Pedestrians Have the Right of Way

On the road, a pedestrian always has the right of way. Once they have entered a crosswalk, even if it’s against a light, they have the right of way to finish crossing. In Farand v. Seidel, the plaintiff Ms. Farand was struck in a marked crosswalk and suffered extensive injuries.

Mr. Seidel was issued a ticket for failing to yield to a pedestrian. He claimed he didn’t see the plaintiff despite being almost halfway across the intersection when she was struck. The crosswalk was well marked and the plaintiff was clearly visible. She did not hesitate once in the crosswalk which could have potentially confused the driver into thinking she would wait for him.

The defendant argued that the injured plaintiff was equally at fault for the accident. But B.C.’s Motor Vehicle Act states “the driver of a vehicle must yield the right of way to a pedestrian where traffic control signals are not in place or not in operation when the pedestrian is crossing the highway in a crosswalk and the pedestrian is on the half of the highway on which the vehicle is travelling.”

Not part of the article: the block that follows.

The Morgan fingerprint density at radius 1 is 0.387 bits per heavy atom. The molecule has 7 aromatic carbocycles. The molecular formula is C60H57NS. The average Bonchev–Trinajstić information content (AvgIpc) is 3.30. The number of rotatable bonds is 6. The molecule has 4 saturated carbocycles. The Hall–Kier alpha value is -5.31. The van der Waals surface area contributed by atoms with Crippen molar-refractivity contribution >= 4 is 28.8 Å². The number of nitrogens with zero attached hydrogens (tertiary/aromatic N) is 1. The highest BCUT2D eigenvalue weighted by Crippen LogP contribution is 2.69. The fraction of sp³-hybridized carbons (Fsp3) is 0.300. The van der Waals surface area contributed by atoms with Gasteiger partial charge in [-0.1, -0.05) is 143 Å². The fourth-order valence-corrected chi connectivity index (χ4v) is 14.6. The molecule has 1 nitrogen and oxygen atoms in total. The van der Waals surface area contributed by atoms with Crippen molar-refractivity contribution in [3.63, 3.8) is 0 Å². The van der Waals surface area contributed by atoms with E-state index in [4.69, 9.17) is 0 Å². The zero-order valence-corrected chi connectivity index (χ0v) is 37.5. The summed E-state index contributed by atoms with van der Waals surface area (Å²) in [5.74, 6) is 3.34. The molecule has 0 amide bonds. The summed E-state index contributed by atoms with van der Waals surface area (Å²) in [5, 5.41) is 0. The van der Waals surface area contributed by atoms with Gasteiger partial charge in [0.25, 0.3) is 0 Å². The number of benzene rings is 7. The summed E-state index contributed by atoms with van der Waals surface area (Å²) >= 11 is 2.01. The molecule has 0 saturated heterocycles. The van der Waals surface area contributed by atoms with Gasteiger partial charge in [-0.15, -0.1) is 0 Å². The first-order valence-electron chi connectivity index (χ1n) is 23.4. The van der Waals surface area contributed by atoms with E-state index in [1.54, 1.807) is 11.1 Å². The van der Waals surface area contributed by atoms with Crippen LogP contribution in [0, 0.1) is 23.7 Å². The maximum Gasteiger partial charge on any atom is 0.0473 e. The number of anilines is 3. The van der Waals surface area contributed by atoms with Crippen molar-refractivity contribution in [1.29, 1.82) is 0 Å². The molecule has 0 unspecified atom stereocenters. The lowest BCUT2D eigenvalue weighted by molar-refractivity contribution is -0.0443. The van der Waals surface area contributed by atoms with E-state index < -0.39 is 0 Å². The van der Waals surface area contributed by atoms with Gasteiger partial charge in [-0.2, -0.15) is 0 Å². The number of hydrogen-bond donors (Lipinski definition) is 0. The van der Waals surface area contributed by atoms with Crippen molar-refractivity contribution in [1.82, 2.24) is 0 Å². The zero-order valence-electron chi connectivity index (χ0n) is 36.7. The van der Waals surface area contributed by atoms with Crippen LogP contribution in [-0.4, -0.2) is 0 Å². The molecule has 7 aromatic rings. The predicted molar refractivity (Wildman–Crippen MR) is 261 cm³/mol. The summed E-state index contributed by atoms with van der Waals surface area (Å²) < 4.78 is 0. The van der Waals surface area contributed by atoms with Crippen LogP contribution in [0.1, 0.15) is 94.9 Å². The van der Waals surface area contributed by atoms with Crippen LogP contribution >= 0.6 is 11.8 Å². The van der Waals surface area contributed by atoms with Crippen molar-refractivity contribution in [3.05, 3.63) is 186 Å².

The Judge found the defendant wholly liable for the accident and the injuries the plaintiff received. This is an important reminder for all drivers that once a pedestrian has entered a cross walk you must stop for them.

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Tony Vecchio, K.C.
Anthony (Tony) Vecchio, K.C., founded Slater Vecchio in January 1998. He has been counsel on some of the largest cases in British Columbia.